Jan 292019


The four long tracks that made up the 2014 debut album of New York-based Funereal Presence left this writer full of wonder, and mentally and emotionally discombobulated. The Archer Takes Aim was both a savage visitation to the black metal of the genre’s halycon days and an almost experimental reimagining, never remaining in one space for very long, yet displaying such exuberant creativity that it became a beacon which pulled me back over and again.

It is thus a genuine thrill to share the news that Funereal Presence is returning with a new album that will be released by The Ajna Offensive in North America and by Sepulchral Voice in Europe. Entitled Achatius, it again consists of four long-form compositions, and if anything, the music is even more fantastical, more bewilderingly idiosyncratic and ingenious, and even more likely to leave listeners in a state of shock and awe.

The first astonishing revelation from the album is the song we’re presenting today, “Wherein Seven Celestial Beasts Are Revealed to Him“. Continue reading »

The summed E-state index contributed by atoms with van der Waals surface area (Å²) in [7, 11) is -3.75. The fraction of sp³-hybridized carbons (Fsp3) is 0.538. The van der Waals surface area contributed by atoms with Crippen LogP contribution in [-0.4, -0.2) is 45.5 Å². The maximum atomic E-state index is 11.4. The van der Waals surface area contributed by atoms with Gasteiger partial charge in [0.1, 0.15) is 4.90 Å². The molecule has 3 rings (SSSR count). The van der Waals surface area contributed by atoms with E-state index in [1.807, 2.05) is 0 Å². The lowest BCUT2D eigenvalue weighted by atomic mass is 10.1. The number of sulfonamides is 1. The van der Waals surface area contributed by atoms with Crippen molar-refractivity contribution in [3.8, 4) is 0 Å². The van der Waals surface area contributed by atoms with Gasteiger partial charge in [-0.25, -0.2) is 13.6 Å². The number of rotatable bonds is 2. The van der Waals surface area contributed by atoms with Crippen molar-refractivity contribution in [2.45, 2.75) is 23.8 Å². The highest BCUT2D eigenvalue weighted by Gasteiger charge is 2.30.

Jul 032014

I’m mainly putting these two songs here so that, six months from now, when I include them in our list of 2014’s Most Infectious Extreme Metal Songs, I won’t have to cringe in shame and admit that I never wrote about them.


This New York band’s debut album The Archer Takes Aim was released in March by The Ajna Offensive. It’s “only” four tracks long, but those songs add up to nearly 50 minutes of music. The opening song is “The Tower Falls”. It’s 12 1/2 minutes long and still ends too soon, as far as I’m concerned.

I don’t need to tell you that some of the best metal songs in creation are long-form creations. But our Most Infectious list isn’t necessarily about the best songs. The songs have to be good, mind you, but the main criteria is that they have to be catchy, hard to forget, addictive — and those aren’t the first qualities that principally come to mind (or at least my addled mind) when you think about epic-length music.

No doubt, long jams can have more powerful and lasting effects on your mental and emotional states than short blasts of hook-filled, neck-throttling energy. But you often live in them “in the moment”. They don’t necessarily drift back into your mind and start replaying themselves without any conscious volition of your own. But “The Tower Falls” does that. Continue reading »